Toronto activist and scholar Christopher J. Williams receives Lincoln Alexander Award

Publication Date


Document Type

News Article


Toronto activist and scholar Christopher J. Williams receives Lincoln Alexander Award

TORONTO, February 26, 2015 – Christopher J. Williams, a Toronto-based activist and scholar specializing in issues of criminal justice and racial marginality, was presented with The Honourable Lincoln Alexander ’53 Award yesterday from the Black Law Students’ Association (BLSA) at York University’s Osgoode Hall Law School.

The BLSA created the Lincoln Alexander Award to pay tribute to the pioneering efforts of Alexander – an Osgoode graduate, first black member of Canada’s Parliament and the 24th Lieutenant Governor of Ontario – who passed away in 2012. The inaugural Lincoln Alexander award was presented in 2013 to The Honourable Justice Michael Tulloch (LLB ‘89) of the Ontario Court of Appeal. The Honourable Justice Donald McLeod of the Ontario Court of Justice received the 2014 award.

“I can’t even express how profound this honour is,” said Williams who gave a passionate speech drawing attention to police shortcomings at the award ceremony. He has also spoken at numerous universities, high schools and community forums throughout Toronto, particularly in connection with grassroots concerns about the proliferation and dissemination of non-conviction records which function as negative credentials.

Recently, Williams worked with a team of Toronto Star journalists to generate multimedia material for the widely read “Known to Police” investigative series, winner of a National Newspaper Award in 2014. An outcome of that series was the formation of the Osgoode Society Against Institutional Injustice (OSAII). Williams is an associate member of OSAII and co-coordinator of the Police Access Request Initiative, a project geared toward assisting everyday citizens with freedom of information queries.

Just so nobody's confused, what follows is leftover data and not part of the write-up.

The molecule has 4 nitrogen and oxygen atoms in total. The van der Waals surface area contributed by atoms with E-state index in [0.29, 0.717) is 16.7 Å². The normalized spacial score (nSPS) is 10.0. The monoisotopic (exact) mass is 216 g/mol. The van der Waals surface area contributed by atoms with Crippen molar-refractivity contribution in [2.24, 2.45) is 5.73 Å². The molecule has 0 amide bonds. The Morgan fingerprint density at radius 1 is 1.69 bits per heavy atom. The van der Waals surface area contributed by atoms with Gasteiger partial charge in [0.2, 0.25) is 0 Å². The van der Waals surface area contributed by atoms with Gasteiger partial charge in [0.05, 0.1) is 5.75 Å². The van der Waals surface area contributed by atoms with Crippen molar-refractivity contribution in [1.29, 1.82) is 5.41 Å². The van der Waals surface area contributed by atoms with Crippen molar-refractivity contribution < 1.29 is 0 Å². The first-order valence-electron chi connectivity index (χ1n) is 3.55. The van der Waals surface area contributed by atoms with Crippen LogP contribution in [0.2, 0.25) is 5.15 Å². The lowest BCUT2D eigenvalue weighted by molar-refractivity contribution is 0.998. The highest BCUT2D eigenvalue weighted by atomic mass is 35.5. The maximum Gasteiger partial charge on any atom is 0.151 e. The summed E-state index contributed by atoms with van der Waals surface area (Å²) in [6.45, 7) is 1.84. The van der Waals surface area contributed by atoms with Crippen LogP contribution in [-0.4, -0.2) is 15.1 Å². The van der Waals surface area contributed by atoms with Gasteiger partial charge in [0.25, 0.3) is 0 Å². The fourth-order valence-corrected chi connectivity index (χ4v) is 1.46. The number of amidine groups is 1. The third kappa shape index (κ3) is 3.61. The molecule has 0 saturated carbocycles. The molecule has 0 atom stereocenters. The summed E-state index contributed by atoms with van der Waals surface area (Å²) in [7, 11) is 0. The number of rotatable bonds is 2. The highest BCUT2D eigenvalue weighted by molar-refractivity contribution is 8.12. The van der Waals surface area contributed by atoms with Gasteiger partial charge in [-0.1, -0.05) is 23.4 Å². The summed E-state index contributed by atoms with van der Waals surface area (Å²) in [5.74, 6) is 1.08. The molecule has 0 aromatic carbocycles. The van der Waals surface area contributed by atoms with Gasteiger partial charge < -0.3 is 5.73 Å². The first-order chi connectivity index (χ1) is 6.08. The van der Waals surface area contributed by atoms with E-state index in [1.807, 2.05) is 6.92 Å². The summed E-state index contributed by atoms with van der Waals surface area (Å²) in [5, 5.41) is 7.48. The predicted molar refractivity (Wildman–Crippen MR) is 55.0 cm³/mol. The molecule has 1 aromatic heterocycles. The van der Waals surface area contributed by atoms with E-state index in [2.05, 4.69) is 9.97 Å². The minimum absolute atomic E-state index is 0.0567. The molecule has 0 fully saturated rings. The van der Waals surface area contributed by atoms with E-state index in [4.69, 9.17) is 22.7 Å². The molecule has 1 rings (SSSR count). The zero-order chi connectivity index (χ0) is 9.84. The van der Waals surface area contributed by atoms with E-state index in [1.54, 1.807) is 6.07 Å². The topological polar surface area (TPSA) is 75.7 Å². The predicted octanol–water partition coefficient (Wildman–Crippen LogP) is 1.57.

In addition, Williams is a member of the Toronto Police Accountability Coalition, a group which encourages debate about police policy issues and is devoted to making the police more accountable to the public. He was also the designated subject matter expert for “This Issue Has Been With Us For Ages: A Community-Based Assessment of Police Contact Carding in 31 Division,” a report commissioned by the Toronto Police Services Board.

Williams holds a BA from York University, an MA from Carleton University and will complete his PhD at York this year. His scholarly work addresses racial profiling and systemic racism. His writings have been published in academic journals including Race & Class and the International Journal of Criminology and Sociological Theory among others.

York University is helping to shape the global thinkers and thinking that will define tomorrow. York U’s unwavering commitment to excellence reflects a rich diversity of perspectives and a strong sense of social responsibility that sets us apart. A York U degree empowers graduates to thrive in the world and achieve their life goals through a rigorous academic foundation balanced by real-world experiential education. As a globally recognized research centre, York U is fully engaged in the critical discussions that lead to innovative solutions to the most pressing local and global social challenges. York U’s 11 faculties and 27 research centres are thinking bigger, broader and more globally, partnering with 288 leading universities worldwide. York U’s community is strong − 55,000 students, 7,000 faculty and staff, and more than 275,000 alumni.


For further information, please contact: Virginia Corner, Communications Manager, Osgoode Hall Law School of York University, 416-736-5820, vcorner@osgoode.yorku.ca.